posted on Nov, 8 2007 @ 10:40 AM
As an experienced member of Kappa Sigma, I want to set some common misconceptions straight for those who happen upon this discussion:
1. Even though college fraternities are national organizations, you cannot make sweeping generalizations about every chapter of a national
fraternity. Each chapter is its own unique entity, and there are vast differences between different chapters of the same fraternity.
For example, on my college campus the Kappa Sigma fraternity is the group you want to be a part of. Our chapter is in a period of growth and
prosperity; our new members are some of the most mature people I have met, exemplifying the pillars of leadership and scholarship. On other campuses,
however, I have seen an entirely different picture; at some, the Kappa Sigma fraternity might be the stereotypical group of jocks and douchebags,
do-nothings and druggies, leaving some other fraternity to take the high ground and play the role that my chapter plays on my campus. It all depends
on which campus you go to and which chapter you meet.
The chapters that do horrible things make a bad name for all of them. Nobody hears that it was done by just an individual chapter; they just hear
Kappa Sigma. Likewise, nobody hears afterwards when Nationals revokes that chapter's charter, closing the chapter down in a declaration that they no
longer reflect the values of the fraternity, but that's what happens. It's not just the chapters that are found to be doing disgraceful and abusive
things to the pledges that get closed down, either; it's even stuff like giving alcohol to minors, or violating local laws and campus rules.
Anything at all that reflects poorly on the group is punished severely. Fraternities already have a bad enough reputation, and it is our obligation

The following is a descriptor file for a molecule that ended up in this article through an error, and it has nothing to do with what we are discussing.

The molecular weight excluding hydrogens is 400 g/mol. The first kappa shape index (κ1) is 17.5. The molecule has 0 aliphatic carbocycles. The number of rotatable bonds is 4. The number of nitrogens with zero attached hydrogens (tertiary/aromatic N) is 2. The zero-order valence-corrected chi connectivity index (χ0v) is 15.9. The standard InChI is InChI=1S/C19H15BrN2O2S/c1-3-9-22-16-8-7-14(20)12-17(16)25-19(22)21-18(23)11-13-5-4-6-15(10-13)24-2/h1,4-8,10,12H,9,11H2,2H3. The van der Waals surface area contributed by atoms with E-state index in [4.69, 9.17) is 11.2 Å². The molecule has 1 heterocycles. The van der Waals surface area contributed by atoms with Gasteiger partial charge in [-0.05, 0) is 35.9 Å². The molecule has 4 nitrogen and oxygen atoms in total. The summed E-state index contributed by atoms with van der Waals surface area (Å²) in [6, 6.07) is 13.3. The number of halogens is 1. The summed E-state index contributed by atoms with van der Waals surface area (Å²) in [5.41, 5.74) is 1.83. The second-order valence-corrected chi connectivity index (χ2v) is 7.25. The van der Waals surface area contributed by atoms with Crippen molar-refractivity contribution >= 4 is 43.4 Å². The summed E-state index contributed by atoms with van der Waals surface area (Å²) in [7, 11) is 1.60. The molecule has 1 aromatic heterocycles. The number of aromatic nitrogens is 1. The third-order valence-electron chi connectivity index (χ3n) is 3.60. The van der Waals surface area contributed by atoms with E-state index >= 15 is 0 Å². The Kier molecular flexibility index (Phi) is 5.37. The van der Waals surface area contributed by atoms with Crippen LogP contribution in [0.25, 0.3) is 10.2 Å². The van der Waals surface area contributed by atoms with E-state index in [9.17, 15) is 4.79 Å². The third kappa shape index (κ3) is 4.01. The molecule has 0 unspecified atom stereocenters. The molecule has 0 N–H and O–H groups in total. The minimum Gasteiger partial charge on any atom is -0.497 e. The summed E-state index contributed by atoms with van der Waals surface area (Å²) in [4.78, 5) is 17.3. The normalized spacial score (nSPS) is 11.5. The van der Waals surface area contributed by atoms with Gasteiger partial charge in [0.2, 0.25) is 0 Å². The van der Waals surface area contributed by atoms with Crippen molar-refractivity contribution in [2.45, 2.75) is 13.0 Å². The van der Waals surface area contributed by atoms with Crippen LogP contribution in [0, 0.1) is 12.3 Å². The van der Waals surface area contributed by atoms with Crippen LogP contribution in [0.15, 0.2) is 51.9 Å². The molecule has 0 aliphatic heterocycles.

to make sure we do not worsen that reputation, but we can only do so much. Please do your part by not making sweeping generalizations about national
groups, but to instead realize that every chapter is unique.
2. It is therefore petty and judgmental to let your experiences with one chapter color your views towards an entire national fraternity. Do not be
hateful towards any one national fraternity organization, because somewhere out there are chapters of that very fraternity that contain a great group
of people who you would have no problem with.
Revealing the secrets of an entire national fraternity to the whole world just because you have a problem with one of its chapters is childish and
stupid. Regardless of the origins of these ceremonies, they are an experience that you have no right to ruin for someone else.
3. Not being a freemason, I cannot say whether or not the rituals were borrowed from one to the other. I also cannot say for certain that any of our
"ancient history" is accurate, or if it's all just in there for theatrics. But I contend that, other than for the purposes of studying secret
societies, such observations are beside the point. Regardless of the origins of the ceremonies, they are a powerful experience that nothing else can
replace. When friends participate in them together, the bonds of friendship are strengthened. The purpose of the ceremonies is not to brainwash, but
to demonstrate the true loyalty and commitment that is expected out of all members of our order.
4. Before I joined a fraternity, I had read about them on the internet and I heard bad things about initiation processes and the like. Nonetheless I
found a chapter that I knew I would enjoy being a part of, and I pledged it. During the pledging process, I kept waiting for the hazing part to
happen, and kept wondering amid all the secrecy when I was going to get to the part that gave fraternities their bad name. The initiation ceremony
came and went, and guess what? I had not been hazed. No line ups, no humiliation, nothing. I daresay that we are not an exception to the rule
either, but that we ARE the rule and that chapters that haze are the exception.
[edit on 8-11-2007 by spastic colon]